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2018 Tutu Fellow Alice Namuli partnered with the British Council of Uganda to collaborate on an event titled: Accountable Leadership - a tool for promoting good governance in Uganda for sustainable development.  It comprised a panel that included a Justice Kenneth Kakuru, a judge in the Appeal Court; Asan Kasingye, the Assistant Inspector General of Police; Francis Gimara, a partner in a Kampala law firm; and Perry Aritua, the Executive Director of the Women's Democracy Network.  Alice moderated the panel, which was sponsored by the Commonwealth Scholarship Commission in the UK and held in Kampala on 6 December. 

She said that the discussion was on how to learn to raise personal accountability in our work, family and communities to better hold leaders accountable.

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Fellow appointed to senior banking position in South Africa

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2013 Tutu Fellow Peggy-Sue Khumalo has been appointed as the new chief executive for Standard Bank's Wealth South Africa Division.  She leaves Investec, where she's been for much of her career, to join Standard Bank in February.  She will be responsible for the South African operations of Standard Bank's wealth business, which includes short and long-term insurance, asset management, pension fund operations, and fiduciary services.  The division serves high net-worth individuals, corporate clients, and commercial and retail clients. It has a footprint in a number of other Sub-Saharan Africa countries as well as international offices in London, Jersey, the Isle of Man and Mauritius and the sum Peggy-Sue will be responsible for will total around R175 billion in earnings.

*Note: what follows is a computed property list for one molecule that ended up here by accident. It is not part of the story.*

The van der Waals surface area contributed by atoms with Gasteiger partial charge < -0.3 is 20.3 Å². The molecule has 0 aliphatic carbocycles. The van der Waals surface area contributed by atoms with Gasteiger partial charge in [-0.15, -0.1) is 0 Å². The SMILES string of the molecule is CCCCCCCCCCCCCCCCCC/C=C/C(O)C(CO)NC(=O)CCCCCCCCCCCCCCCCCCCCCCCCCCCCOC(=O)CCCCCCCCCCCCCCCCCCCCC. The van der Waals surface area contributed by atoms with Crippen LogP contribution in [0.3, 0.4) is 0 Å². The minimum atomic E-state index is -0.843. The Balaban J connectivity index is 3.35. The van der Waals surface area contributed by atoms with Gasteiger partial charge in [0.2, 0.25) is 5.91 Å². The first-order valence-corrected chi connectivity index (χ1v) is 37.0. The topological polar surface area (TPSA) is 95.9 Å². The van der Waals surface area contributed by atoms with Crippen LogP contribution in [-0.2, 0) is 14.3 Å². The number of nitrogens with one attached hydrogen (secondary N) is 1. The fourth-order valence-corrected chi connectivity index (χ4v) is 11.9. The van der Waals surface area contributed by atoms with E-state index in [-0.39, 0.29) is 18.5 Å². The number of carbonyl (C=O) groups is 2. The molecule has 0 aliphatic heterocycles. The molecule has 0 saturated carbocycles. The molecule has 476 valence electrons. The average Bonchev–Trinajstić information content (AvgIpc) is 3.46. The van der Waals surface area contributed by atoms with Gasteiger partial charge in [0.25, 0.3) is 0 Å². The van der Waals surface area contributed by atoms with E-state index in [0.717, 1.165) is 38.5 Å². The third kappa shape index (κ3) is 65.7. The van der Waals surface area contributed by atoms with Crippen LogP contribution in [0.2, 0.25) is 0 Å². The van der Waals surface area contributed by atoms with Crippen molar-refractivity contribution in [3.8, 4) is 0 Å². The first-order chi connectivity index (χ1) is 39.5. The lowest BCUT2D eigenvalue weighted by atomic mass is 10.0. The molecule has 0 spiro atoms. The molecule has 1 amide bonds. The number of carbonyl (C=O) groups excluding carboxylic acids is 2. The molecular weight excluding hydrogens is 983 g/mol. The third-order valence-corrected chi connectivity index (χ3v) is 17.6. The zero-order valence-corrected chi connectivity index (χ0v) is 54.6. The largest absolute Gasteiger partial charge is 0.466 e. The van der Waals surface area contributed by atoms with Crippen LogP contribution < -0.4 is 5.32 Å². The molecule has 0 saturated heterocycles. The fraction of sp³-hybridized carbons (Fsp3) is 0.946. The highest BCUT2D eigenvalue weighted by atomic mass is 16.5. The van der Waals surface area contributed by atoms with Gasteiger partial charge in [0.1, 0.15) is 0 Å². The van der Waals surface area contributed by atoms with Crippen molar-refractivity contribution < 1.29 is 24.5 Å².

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Why do we blame women for rape?

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There is always an outcry when a child gets raped, except of course in Zambia we do not call it rape. We euphemistically call it “defilement” because an innocent child’s virtue has seemingly been destroyed. No one can fathom that a child would ever want to be raped, and when it happens, no one blames them for it.

But when it comes to women, it is a different story. It becomes about sex. In normal circumstances, sex between adults is consensual or something that women submit to.